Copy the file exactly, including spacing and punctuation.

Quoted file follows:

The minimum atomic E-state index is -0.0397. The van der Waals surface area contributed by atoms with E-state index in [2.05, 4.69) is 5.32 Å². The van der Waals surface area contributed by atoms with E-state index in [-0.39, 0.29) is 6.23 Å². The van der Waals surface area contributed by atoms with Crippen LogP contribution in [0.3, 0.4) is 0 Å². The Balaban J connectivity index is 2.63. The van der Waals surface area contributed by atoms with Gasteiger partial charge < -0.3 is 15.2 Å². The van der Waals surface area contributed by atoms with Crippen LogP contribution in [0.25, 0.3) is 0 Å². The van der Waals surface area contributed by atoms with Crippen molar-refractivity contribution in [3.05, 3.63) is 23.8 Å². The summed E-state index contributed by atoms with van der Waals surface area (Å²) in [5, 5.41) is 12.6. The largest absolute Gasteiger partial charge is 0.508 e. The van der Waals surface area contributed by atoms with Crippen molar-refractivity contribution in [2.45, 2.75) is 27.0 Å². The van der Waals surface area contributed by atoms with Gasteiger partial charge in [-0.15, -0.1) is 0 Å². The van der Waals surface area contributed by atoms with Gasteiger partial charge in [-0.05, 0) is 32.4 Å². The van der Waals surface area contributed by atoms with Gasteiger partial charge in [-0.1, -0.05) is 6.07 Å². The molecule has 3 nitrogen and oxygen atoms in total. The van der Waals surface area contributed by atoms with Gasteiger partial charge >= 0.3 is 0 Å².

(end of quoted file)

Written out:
The minimum atomic E-state index is -0.0397. The van der Waals surface area contributed by atoms with E-state index in [2.05, 4.69) is 5.32 Å². The van der Waals surface area contributed by atoms with E-state index in [-0.39, 0.29) is 6.23 Å². The van der Waals surface area contributed by atoms with Crippen LogP contribution in [0.3, 0.4) is 0 Å². The Balaban J connectivity index is 2.63. The van der Waals surface area contributed by atoms with Gasteiger partial charge < -0.3 is 15.2 Å². The van der Waals surface area contributed by atoms with Crippen LogP contribution in [0.25, 0.3) is 0 Å². The van der Waals surface area contributed by atoms with Crippen molar-refractivity contribution in [3.05, 3.63) is 23.8 Å². The summed E-state index contributed by atoms with van der Waals surface area (Å²) in [5, 5.41) is 12.6. The largest absolute Gasteiger partial charge is 0.508 e. The van der Waals surface area contributed by atoms with Crippen molar-refractivity contribution in [2.45, 2.75) is 27.0 Å². The van der Waals surface area contributed by atoms with Gasteiger partial charge in [-0.15, -0.1) is 0 Å². The van der Waals surface area contributed by atoms with Gasteiger partial charge in [-0.05, 0) is 32.4 Å². The van der Waals surface area contributed by atoms with Gasteiger partial charge in [-0.1, -0.05) is 6.07 Å². The molecule has 3 nitrogen and oxygen atoms in total. The van der Waals surface area contributed by atoms with Gasteiger partial charge >= 0.3 is 0 Å².